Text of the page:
From the moment we get up in the West, with our social media life always on, to the temptations and lures of the good life that a graduate career will give us or our children; to the soft blurring of distinctions between what is holy and what is not; to the constant desire for more when we see the latest home renovation show; to the decision to not monitor our child’s online searches because “it’s all too hard”; to the question of how we do church together and whether or not in our busy lives we will even be hospitable to the stranger; to whether we should give financially until it stings, we wrestle!

Soccer on a Sunday is not a discrete idea. It’s an interwoven, inter-connected concept that is lived out in the midst of a relationship web in the Western world. Change one factor and other factors feel the tension. And neither am I saying “Meh, let your kids play soccer on Sunday.”

Mine didn’t and don’t, and I am committed to making the worshipping community of God’s people the primary plausibility in their lives, and that is first expressed by the big rock in the jar of meeting together regularly in such a way that it stings a little. And as a pastor I’ve seen lots of parents wrestle with it. Coming out with “Well at least your kids aren’t in Afghanistan” is pastorally stupid. And likely not to work.

So these constant “lightweight category” wrestles, are the wrestles of the modern social imaginary. And they are complex, constant and alluring. They are a beautiful form of tyranny that can wind you up in hell. They are like a row of spinning plates, each one needing attention all of the time lest one cease its spin and fall.

And they are all designed to do one thing that we totally have in common with the Christians in Afghanistan. They are designed to make us submit. The Afghan wrestle is designed to terrorise you and make you submit. The Western wrestle is designed to neutralise you and make you submit. And so both are opportunities for Christians to “wrestle”, to fight the good fight of faith in completely different settings.

And if we are going to be biblical about it – and Piper would require that we are – then let’s look at the parable of the soils. Another way of describing the failure to wrestle is “unfruitful”. And guess what? Jesus makes no distinction in terms of which fruitlessness is better or worse, or indeed which conditions are better or worse and therefore more of an excuse for fruitlessness. So look how he describes the second and third soils in Mark 4:

Others, like seed sown on rocky places, hear the word and at once receive it with joy. But since they have no root, they last only a short time. When trouble or persecution comes because of the word, they quickly fall away.  Still others, like seed sown among thorns, hear the word;  but the worries of this life, the deceitfulness of wealth and the desires for other things come in and choke the word, making it unfruitful.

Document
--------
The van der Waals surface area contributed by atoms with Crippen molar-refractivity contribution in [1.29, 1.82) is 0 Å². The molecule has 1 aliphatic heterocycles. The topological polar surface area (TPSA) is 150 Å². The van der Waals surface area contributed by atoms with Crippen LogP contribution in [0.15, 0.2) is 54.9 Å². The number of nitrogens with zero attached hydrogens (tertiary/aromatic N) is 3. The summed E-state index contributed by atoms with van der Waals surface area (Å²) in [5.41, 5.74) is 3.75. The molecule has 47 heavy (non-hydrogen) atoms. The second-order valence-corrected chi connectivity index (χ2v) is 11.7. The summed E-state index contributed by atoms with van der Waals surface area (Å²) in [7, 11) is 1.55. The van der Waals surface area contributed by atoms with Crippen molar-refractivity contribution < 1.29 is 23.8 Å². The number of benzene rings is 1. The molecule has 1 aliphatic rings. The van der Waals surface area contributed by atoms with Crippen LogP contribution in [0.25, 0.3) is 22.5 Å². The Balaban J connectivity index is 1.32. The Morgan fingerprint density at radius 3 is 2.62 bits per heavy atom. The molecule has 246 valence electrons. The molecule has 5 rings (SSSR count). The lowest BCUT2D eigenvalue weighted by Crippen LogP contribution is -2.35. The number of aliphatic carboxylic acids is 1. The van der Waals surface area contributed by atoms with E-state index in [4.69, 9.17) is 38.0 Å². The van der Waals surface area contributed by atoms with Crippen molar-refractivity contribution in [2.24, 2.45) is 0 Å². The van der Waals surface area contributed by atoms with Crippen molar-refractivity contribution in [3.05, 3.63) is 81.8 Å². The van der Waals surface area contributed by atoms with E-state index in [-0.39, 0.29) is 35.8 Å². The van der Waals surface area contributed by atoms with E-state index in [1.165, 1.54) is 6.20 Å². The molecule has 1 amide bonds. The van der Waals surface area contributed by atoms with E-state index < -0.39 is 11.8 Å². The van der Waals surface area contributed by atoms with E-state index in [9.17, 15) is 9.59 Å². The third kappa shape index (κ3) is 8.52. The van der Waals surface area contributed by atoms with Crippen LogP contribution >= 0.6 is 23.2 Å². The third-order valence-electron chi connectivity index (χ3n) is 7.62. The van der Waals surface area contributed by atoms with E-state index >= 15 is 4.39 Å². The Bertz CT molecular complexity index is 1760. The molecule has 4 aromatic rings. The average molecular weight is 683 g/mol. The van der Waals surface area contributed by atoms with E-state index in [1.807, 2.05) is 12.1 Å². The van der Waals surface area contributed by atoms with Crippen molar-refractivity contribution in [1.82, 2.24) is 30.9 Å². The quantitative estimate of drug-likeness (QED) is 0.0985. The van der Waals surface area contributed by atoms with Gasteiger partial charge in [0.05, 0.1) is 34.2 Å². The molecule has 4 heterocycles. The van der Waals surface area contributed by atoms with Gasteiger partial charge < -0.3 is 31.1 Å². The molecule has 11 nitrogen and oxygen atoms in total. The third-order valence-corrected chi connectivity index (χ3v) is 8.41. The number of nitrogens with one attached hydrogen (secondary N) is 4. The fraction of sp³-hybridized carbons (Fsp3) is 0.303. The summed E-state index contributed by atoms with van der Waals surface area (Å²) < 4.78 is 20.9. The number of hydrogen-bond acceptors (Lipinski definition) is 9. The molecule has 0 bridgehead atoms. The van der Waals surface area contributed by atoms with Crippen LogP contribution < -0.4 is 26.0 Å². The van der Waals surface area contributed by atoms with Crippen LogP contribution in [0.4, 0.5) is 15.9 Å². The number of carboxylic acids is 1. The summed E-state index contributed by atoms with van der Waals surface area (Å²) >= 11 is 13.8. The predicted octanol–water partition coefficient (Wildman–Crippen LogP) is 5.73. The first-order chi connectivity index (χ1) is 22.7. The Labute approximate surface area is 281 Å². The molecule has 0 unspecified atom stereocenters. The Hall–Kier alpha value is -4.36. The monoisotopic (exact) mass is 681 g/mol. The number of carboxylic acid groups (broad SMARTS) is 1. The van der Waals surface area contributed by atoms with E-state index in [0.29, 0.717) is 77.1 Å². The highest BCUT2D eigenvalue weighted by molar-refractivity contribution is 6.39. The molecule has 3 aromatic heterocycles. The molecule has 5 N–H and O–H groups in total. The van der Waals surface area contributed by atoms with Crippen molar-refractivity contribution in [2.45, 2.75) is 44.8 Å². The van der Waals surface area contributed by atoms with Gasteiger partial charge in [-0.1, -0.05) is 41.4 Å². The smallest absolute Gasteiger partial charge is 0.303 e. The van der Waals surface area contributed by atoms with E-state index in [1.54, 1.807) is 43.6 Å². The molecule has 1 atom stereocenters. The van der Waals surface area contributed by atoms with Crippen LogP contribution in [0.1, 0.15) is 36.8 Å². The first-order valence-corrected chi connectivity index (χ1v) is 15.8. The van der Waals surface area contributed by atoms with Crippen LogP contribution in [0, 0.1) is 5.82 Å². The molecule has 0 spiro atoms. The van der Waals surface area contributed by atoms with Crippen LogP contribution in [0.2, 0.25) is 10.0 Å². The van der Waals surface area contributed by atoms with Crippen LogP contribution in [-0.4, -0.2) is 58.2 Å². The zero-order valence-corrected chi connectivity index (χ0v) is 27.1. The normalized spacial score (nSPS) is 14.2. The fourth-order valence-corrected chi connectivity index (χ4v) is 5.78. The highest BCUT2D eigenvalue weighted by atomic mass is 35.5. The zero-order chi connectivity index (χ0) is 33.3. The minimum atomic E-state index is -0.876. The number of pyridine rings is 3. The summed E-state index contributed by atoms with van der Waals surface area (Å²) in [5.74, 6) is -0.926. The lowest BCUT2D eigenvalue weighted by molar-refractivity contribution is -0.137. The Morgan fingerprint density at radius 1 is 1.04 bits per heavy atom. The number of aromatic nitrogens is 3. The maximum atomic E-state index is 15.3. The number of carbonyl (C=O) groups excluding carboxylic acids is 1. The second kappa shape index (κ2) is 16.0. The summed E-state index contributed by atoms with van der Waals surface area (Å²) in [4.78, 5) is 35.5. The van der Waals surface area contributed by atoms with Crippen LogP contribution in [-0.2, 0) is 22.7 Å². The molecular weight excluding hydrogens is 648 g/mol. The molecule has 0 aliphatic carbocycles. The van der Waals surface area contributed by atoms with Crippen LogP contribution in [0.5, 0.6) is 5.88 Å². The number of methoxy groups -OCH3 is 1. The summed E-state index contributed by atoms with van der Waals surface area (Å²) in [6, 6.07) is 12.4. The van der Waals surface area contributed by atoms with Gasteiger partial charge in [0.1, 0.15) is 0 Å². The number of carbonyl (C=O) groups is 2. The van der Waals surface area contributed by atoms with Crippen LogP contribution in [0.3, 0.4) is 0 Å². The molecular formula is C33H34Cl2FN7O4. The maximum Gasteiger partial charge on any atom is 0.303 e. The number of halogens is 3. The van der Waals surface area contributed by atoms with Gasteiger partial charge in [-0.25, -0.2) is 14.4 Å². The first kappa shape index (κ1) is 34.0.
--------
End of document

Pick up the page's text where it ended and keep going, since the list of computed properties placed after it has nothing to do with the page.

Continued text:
(Mark 4:16-19)

In other words, Afghanistan and Manhattan. Or more to the point for John Piper, Afghanistan and Minneapolis, MN. The question is not what are you wrestling with, but “Are you wrestling?” Jesus doesn’t recognise the great gulf between the two versions of Christianity that Piper does. He just says “wrestle”.

I hazard a guess that if in the middle of a frigid winter’s day in Minneapolis, or in the midst of a heatwave, if the Bethlehem Baptist Church decided that for the sake of equivalence with Christians in Afghanistan, the thermostat would be turned off in the main auditorium for the duration of the season, there would be an outcry. And most likely from the pastor.

We’re not required to equate ourselves with our brothers and sisters in Afghanistan, and see how “lucky” we are. We’re required to pray for them, that God would deliver them from obvious evil. And we need to find as many ways to support them as possible as those who belong to King Jesus.

What we don’t need to do is play a game of “whataboutism” to make ourselves feel simultaneously bad, but never bad enough that we don’t actually do anything about it except experience a low grade guilt that will never empower us to change.

Your task today in the West, in our Sexular Age, in this imminent frame in which the good life is more likely to make you unfruitful than the bad life, is to wrestle. So get out there and wrestle.

Written by


Written by

Recent Posts

There is no guarantee that Jesus will return in our desired timeframe. Yet we have no reason to be anxious, because even if the timeframe is not guaranteed, the outcome is! We don’t have to waste energy being anxious; we can put it to better use.

Stephen McAlpine – futureproof

Stay in the know

Receive content updates, new blog articles and upcoming events all to your inbox.